As we have seen to this point, God caused the kingdoms of Israel and Judah to be taken into captivity. However, only a remnant of the Kingdom of Judah returned to the Holy Land. The northern Kingdom of Israel remained in lands of their captivity, eventually migrating north and west into Europe.
However, this migration of Israel will reverse sometime in the years ahead. The Bible shows in manifold prophecies that there will be a second Exodus, and God's people will again be brought into the land promised to Abraham, Isaac, and Jacob.
The first Exodus, when God brought the children of Israel out from Egypt, is a defining event for both Israelites and Christians. But as remarkable as this spontaneous movement of millions of people from a plundered Egypt to a bountiful Canaan was, the Second Exodus will be so momentous that the original exodus from Egypt will pale by comparison:
"Therefore behold, the days are coming," says the LORD, "that it shall no more be said, ‘The LORD lives who brought up the children of Israel from the land of Egypt,' but, ‘The LORD lives who brought up the children of Israel from the land of the north and from all the lands where He had driven them.' For I will bring them back into their land which I gave to their fathers." (Jeremiah 16:14-15; see also Jeremiah 23:7; emphasis ours throughout)
The prophet Isaiah also writes of this time when "the LORD shall set His hand again the second time to recover the remnant of His people who are left. . . . He will set up a banner for the nations, and will assemble the outcasts of Israel, and gather together the dispersed of Judah from the four corners of the earth" (Isaiah 11:11-12). God tells Jeremiah, "In those days the house of Judah shall walk with the house of Israel, and they shall come together out of the land of the north to the land that I have given as an inheritance to your fathers" (Jeremiah 3:18).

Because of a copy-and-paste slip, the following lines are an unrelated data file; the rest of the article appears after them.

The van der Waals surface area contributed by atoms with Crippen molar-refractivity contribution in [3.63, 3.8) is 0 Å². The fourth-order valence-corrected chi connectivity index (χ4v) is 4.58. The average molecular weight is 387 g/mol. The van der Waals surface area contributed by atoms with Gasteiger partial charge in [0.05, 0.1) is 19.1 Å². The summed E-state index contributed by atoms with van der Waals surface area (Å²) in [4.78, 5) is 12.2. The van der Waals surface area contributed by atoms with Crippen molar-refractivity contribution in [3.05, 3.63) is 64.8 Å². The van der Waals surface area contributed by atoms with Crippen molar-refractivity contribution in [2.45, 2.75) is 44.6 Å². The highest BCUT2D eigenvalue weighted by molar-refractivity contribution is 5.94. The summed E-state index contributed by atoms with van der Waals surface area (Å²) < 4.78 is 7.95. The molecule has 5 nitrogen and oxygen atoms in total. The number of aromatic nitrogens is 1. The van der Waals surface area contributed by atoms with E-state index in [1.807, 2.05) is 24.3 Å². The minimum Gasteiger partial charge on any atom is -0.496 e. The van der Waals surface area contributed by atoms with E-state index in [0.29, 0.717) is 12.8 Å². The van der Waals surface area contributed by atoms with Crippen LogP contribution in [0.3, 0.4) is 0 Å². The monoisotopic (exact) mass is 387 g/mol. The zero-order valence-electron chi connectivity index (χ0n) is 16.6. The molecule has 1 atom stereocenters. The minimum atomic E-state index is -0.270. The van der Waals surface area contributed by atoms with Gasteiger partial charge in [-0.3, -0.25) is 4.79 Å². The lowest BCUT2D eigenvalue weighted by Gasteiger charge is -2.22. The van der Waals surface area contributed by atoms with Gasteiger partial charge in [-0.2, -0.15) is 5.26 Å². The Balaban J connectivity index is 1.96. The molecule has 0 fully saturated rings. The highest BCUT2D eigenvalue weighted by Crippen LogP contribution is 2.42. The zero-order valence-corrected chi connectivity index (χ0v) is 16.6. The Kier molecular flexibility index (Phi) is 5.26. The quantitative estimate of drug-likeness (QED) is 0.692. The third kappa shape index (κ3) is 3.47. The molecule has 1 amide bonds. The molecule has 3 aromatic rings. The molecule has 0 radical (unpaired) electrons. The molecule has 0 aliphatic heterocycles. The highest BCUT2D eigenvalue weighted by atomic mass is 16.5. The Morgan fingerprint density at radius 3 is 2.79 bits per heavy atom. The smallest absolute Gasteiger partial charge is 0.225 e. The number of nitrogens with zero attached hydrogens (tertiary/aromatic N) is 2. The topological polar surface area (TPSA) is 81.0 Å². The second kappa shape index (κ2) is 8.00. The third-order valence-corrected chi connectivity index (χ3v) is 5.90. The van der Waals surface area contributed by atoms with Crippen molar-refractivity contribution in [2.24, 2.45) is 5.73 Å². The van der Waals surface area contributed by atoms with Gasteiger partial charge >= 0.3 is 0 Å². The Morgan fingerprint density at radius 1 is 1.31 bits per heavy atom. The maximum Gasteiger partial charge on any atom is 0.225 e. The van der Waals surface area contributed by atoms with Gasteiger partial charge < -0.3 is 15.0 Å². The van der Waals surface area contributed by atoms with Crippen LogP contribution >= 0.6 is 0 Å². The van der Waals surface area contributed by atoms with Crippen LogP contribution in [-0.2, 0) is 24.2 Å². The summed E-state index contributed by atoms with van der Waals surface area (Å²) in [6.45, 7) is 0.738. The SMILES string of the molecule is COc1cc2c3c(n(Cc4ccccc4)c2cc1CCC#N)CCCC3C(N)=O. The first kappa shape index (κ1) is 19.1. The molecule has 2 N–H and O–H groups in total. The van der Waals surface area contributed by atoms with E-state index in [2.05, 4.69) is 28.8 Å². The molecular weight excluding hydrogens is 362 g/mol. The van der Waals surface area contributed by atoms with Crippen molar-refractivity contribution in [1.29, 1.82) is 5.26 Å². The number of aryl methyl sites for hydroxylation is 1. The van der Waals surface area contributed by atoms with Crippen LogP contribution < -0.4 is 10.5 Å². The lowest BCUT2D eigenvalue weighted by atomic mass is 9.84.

During the first Exodus, a few million Israelites left Egypt for the land of Canaan a relatively short distance away. Today, the descendants of Israel number in the hundreds of millions, and their current homelands are thousands of miles from Canaan. They cannot travel to the Promised Land as a single group, for their migrations have left them in numerous countries around the globe (Amos 9:9). Only the sovereign God will be able to orchestrate such a regathering.
While some prophecies speak of Israel returning from every compass point (Isaiah 11:12; 43:5-7), it is most common to read of Israel returning from the north and the west (of the Promised Land) (Isaiah 49:12; Jeremiah 3:18; 16:15; 23:8; 31:8; Hosea 11:10; Zechariah 2:6), reversing the path of their migration thousands of years ago.
Isaiah provides numerous descriptions of how this exodus will take place, such as the individual attention that will be given: "And it shall come to pass in that day . . . you will be gathered one by one, O you children of Israel." He speaks of "a highway for the remnant of His people who will be left from Assyria, as it was for Israel In the day that he came up from the land of Egypt" (Isaiah 11:16). He writes in Isaiah 35:8-10: